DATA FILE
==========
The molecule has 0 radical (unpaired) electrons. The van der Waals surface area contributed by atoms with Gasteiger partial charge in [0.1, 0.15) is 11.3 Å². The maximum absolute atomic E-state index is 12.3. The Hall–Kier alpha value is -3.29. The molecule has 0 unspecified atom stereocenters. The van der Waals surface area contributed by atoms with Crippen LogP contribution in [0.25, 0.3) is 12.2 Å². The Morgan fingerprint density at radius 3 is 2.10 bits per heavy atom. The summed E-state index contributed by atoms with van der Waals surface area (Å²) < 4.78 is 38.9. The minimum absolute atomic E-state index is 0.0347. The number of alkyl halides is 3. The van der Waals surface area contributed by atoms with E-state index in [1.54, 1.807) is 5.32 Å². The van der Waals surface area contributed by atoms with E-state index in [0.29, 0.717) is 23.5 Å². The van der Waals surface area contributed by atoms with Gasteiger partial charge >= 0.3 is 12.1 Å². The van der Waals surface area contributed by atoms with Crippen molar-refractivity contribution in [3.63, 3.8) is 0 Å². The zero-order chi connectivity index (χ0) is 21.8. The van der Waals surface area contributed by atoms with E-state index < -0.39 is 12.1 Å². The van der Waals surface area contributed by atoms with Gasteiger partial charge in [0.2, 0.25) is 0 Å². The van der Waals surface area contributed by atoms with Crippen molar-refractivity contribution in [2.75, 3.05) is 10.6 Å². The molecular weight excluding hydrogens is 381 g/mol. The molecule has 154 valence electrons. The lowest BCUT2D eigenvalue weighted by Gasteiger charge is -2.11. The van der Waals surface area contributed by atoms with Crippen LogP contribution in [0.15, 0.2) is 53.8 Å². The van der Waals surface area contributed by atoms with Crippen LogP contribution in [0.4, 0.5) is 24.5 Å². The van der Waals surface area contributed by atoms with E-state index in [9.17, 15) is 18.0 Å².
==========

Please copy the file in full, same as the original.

The molecule has 0 radical (unpaired) electrons. The van der Waals surface area contributed by atoms with Gasteiger partial charge in [0.1, 0.15) is 11.3 Å². The maximum absolute atomic E-state index is 12.3. The Hall–Kier alpha value is -3.29. The molecule has 0 unspecified atom stereocenters. The van der Waals surface area contributed by atoms with Crippen LogP contribution in [0.25, 0.3) is 12.2 Å². The Morgan fingerprint density at radius 3 is 2.10 bits per heavy atom. The summed E-state index contributed by atoms with van der Waals surface area (Å²) < 4.78 is 38.9. The minimum absolute atomic E-state index is 0.0347. The number of alkyl halides is 3. The van der Waals surface area contributed by atoms with E-state index in [1.54, 1.807) is 5.32 Å². The van der Waals surface area contributed by atoms with E-state index in [0.29, 0.717) is 23.5 Å². The van der Waals surface area contributed by atoms with Gasteiger partial charge >= 0.3 is 12.1 Å². The van der Waals surface area contributed by atoms with Crippen molar-refractivity contribution in [3.63, 3.8) is 0 Å². The zero-order chi connectivity index (χ0) is 21.8. The van der Waals surface area contributed by atoms with E-state index < -0.39 is 12.1 Å². The van der Waals surface area contributed by atoms with Gasteiger partial charge in [0.2, 0.25) is 0 Å². The van der Waals surface area contributed by atoms with Crippen molar-refractivity contribution in [2.75, 3.05) is 10.6 Å². The molecular weight excluding hydrogens is 381 g/mol. The molecule has 154 valence electrons. The lowest BCUT2D eigenvalue weighted by Gasteiger charge is -2.11. The van der Waals surface area contributed by atoms with Crippen LogP contribution in [0.15, 0.2) is 53.8 Å². The van der Waals surface area contributed by atoms with Crippen LogP contribution in [0.4, 0.5) is 24.5 Å². The van der Waals surface area contributed by atoms with E-state index in [9.17, 15) is 18.0 Å².